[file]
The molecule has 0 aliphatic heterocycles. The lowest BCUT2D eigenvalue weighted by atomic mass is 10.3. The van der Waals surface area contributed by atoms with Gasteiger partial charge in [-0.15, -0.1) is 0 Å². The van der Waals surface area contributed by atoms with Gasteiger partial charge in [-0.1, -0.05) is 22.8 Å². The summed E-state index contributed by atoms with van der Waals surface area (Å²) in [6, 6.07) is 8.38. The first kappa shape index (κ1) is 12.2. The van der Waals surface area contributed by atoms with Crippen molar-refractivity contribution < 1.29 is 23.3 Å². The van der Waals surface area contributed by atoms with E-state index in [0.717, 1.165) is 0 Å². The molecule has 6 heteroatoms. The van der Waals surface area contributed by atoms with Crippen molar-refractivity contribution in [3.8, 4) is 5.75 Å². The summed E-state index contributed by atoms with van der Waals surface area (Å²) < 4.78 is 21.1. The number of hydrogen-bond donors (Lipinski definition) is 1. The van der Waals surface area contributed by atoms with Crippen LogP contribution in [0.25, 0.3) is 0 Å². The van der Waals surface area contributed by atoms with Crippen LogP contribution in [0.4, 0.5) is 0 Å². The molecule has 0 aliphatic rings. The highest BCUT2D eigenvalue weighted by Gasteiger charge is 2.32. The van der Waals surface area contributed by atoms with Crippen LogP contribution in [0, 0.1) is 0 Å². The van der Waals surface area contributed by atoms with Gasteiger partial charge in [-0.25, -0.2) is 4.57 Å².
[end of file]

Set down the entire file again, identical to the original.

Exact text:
The molecule has 0 aliphatic heterocycles. The lowest BCUT2D eigenvalue weighted by atomic mass is 10.3. The van der Waals surface area contributed by atoms with Gasteiger partial charge in [-0.15, -0.1) is 0 Å². The van der Waals surface area contributed by atoms with Gasteiger partial charge in [-0.1, -0.05) is 22.8 Å². The summed E-state index contributed by atoms with van der Waals surface area (Å²) in [6, 6.07) is 8.38. The first kappa shape index (κ1) is 12.2. The van der Waals surface area contributed by atoms with Crippen molar-refractivity contribution < 1.29 is 23.3 Å². The van der Waals surface area contributed by atoms with E-state index in [0.717, 1.165) is 0 Å². The molecule has 6 heteroatoms. The van der Waals surface area contributed by atoms with Crippen molar-refractivity contribution in [3.8, 4) is 5.75 Å². The summed E-state index contributed by atoms with van der Waals surface area (Å²) < 4.78 is 21.1. The number of hydrogen-bond donors (Lipinski definition) is 1. The van der Waals surface area contributed by atoms with Crippen LogP contribution in [0.25, 0.3) is 0 Å². The van der Waals surface area contributed by atoms with Crippen LogP contribution in [0.4, 0.5) is 0 Å². The molecule has 0 aliphatic rings. The highest BCUT2D eigenvalue weighted by Gasteiger charge is 2.32. The van der Waals surface area contributed by atoms with Crippen LogP contribution in [0, 0.1) is 0 Å². The van der Waals surface area contributed by atoms with Gasteiger partial charge in [-0.25, -0.2) is 4.57 Å².